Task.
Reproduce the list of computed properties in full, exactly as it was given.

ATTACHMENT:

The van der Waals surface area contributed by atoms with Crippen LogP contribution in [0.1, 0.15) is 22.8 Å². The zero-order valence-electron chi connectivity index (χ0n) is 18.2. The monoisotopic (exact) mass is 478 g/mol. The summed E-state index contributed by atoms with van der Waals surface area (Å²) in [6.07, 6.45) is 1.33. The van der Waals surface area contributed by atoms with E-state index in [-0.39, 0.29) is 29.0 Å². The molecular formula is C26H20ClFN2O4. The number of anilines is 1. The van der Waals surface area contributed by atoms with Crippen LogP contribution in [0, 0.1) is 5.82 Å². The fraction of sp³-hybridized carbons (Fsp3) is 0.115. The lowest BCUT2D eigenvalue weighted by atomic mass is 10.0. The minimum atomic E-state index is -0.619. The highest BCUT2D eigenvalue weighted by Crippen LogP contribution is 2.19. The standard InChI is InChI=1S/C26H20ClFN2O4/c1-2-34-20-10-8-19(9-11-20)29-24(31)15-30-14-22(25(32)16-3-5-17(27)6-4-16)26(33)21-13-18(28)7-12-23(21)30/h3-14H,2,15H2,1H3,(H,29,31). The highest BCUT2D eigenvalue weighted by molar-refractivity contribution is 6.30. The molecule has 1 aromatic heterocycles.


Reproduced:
The van der Waals surface area contributed by atoms with Crippen LogP contribution in [0.1, 0.15) is 22.8 Å². The zero-order valence-electron chi connectivity index (χ0n) is 18.2. The monoisotopic (exact) mass is 478 g/mol. The summed E-state index contributed by atoms with van der Waals surface area (Å²) in [6.07, 6.45) is 1.33. The van der Waals surface area contributed by atoms with E-state index in [-0.39, 0.29) is 29.0 Å². The molecular formula is C26H20ClFN2O4. The number of anilines is 1. The van der Waals surface area contributed by atoms with Crippen LogP contribution in [0, 0.1) is 5.82 Å². The fraction of sp³-hybridized carbons (Fsp3) is 0.115. The lowest BCUT2D eigenvalue weighted by atomic mass is 10.0. The minimum atomic E-state index is -0.619. The highest BCUT2D eigenvalue weighted by Crippen LogP contribution is 2.19. The standard InChI is InChI=1S/C26H20ClFN2O4/c1-2-34-20-10-8-19(9-11-20)29-24(31)15-30-14-22(25(32)16-3-5-17(27)6-4-16)26(33)21-13-18(28)7-12-23(21)30/h3-14H,2,15H2,1H3,(H,29,31). The highest BCUT2D eigenvalue weighted by molar-refractivity contribution is 6.30. The molecule has 1 aromatic heterocycles.